Starbucks, Monetary Superpower by J.P. Koning, August 21, 2019. This article describes how Starbucks has secured cost-free “financing” in the form of funds that customers keep on Starbucks cards. The author notes that Starbucks has $1.6 billion in such cost-free financing on the balance sheet. Although loyalty programs providing benefits like free coffee add some cost, many cards are never redeemed. Cost free financing in the form of “float” has long been a way for insurers to make money. Starbucks and other companies that offer stored value cards have done something very similar. (Moneyness)

Capital Allocation: The Financials of a New England Textile Mill with Author Jacob McDonough, September 3, 2020. Geoff Gannon and Andrew Kuhn interview Jacob McDonough, author of Capital Allocation, a recent book on Berkshire Hathaway’s early history that I reviewed in July. The discussion is a good introduction to the book or a recap for those who’ve already read it. All of the participants know Berkshire well. (Focused Compounding Podcast)

Michael Mauboussin – Great Migration Public to Private Equity, September 1, 2020. Patrick O’Shaughnessy interviews Michael Mauboussin in this podcast episode. The focus of the discussion is the shift that has taken place in recent decades with companies increasingly seeking funding from private markets rather than going public. The rapid growth of capital available in the venture capital and private equity markets has made going public only one of many available paths for young promising companies. (Invest Like the Best)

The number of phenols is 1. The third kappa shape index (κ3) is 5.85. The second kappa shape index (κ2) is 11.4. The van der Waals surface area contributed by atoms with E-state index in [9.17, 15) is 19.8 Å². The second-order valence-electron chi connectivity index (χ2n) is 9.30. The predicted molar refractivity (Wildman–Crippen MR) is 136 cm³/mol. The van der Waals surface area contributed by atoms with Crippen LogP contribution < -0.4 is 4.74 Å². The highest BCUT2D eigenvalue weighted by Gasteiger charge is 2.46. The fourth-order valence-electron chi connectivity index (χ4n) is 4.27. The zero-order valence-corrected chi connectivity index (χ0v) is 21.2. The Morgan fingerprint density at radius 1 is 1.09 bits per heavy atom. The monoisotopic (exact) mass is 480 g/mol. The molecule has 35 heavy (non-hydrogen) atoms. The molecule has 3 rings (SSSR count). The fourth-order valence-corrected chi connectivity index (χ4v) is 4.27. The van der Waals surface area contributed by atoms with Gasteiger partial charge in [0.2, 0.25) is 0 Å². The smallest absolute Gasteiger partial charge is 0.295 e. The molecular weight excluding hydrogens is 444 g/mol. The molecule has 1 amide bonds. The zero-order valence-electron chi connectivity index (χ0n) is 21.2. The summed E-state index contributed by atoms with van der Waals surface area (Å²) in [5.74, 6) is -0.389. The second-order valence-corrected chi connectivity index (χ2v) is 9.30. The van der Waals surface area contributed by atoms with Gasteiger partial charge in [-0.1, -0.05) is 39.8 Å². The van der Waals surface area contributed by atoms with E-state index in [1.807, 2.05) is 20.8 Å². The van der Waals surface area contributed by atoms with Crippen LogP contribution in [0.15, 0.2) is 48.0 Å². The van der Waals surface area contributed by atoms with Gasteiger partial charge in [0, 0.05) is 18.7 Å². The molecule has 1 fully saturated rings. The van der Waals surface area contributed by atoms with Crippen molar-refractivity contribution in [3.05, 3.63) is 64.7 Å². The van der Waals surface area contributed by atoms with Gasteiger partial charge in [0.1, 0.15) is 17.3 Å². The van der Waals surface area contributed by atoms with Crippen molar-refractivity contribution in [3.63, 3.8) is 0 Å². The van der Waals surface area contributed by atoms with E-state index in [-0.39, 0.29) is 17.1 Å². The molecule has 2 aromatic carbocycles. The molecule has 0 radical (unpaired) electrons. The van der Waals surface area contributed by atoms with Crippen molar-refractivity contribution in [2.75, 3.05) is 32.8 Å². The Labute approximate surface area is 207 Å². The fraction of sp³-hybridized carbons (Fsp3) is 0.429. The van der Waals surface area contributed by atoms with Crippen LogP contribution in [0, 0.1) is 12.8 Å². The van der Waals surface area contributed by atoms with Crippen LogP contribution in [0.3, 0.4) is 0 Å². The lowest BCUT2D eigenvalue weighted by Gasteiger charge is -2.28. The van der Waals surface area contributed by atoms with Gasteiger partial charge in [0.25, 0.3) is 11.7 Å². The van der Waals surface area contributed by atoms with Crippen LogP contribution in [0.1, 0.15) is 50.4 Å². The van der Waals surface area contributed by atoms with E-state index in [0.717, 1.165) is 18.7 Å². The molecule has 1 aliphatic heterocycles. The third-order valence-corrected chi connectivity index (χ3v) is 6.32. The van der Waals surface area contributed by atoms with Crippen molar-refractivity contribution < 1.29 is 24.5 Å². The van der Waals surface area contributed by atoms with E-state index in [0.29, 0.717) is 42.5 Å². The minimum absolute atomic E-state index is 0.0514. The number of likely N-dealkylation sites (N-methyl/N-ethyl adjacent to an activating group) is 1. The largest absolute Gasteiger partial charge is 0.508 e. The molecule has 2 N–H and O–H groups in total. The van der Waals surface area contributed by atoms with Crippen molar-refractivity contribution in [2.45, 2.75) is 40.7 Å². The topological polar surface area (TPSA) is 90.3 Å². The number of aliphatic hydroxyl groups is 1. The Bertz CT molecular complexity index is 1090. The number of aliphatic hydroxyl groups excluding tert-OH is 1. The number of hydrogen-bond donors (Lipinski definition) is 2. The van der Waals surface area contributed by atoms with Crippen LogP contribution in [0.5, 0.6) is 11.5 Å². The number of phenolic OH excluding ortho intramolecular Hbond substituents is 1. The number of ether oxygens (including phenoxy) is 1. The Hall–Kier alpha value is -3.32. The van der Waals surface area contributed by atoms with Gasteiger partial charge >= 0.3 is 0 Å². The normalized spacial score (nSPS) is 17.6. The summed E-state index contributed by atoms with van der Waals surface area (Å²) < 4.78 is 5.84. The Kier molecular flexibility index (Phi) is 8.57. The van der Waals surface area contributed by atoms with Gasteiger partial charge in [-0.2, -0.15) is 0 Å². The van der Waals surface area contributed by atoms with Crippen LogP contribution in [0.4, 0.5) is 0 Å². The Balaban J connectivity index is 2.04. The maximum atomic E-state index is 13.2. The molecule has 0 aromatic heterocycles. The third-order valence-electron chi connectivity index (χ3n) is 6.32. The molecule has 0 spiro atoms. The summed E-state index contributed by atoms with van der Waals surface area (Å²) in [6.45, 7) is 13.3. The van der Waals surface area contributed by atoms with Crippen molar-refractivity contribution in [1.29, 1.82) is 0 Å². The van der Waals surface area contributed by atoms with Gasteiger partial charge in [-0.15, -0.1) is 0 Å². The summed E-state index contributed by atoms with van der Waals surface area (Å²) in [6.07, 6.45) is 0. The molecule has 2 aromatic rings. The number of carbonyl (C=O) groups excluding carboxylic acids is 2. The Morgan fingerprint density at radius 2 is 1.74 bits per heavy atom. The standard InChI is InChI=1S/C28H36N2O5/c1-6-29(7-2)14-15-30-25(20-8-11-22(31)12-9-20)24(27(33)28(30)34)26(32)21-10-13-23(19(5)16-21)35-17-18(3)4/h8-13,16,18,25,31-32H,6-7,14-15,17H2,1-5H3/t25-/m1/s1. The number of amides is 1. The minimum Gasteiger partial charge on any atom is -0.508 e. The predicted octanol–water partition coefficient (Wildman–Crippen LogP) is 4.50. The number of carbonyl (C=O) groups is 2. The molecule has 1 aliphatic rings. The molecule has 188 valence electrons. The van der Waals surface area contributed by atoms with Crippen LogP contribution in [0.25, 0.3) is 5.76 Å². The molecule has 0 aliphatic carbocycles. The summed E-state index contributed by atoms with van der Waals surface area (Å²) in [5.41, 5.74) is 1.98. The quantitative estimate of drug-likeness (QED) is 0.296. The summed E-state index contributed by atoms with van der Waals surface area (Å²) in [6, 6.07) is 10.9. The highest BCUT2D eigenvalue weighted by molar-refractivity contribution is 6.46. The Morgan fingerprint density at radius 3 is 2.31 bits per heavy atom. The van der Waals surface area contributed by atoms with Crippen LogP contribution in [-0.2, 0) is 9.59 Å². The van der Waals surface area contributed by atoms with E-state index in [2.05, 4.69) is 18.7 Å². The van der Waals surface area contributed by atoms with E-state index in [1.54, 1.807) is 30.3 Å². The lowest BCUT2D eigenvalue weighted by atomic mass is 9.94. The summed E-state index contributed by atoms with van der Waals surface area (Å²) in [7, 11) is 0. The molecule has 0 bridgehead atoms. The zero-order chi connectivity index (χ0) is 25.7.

Save Like A Pessimist, Invest Like An Optimist by Morgan Housel, September 2, 2020. “Optimism and pessimism can coexist. If you look hard enough you’ll see them next to each other in virtually every successful company and successful career. They seem like opposites, but they work together to keep everything in balance.” Housel was also interviewed by Anthony Pompliano last week regarding Housel’s book, The Psychology of Money, which was released on September 8. (Collaborative Fund)

The Information Lifecycle: How Three Filters Shape the Mind by Lawrence Yeo, August 25, 2020. When the mind is presented with a previously unknown fact, information passes from obscurity into your “field of attention”. But it is only when we know how to process incoming data that it becomes information in a usable form. This essay explores the concept in more detail. (More to That)

10 Ways to Find Stillness in Turbulent Times by Ryan Holiday, September 1, 2020. “As Rome was being scourged by plague and war, Marcus Aurelius wrote about being “like the rock that the waves keep crashing over,” the one that “stands unmoved and the raging of the sea falls still around it.” “Shrug it all off,” he writes, “wipe it clean—every annoyance and distraction—and reach utter stillness.”  This is a great concept. But HOW can we “shrug it all off”? Holiday provides ten examples we can learn from. (RyanHoliday.net)


Quote of the Week

“Wealth hastily gotten will dwindle, 
     but he who gathers little by little will increase it.”

Proverbs 13:11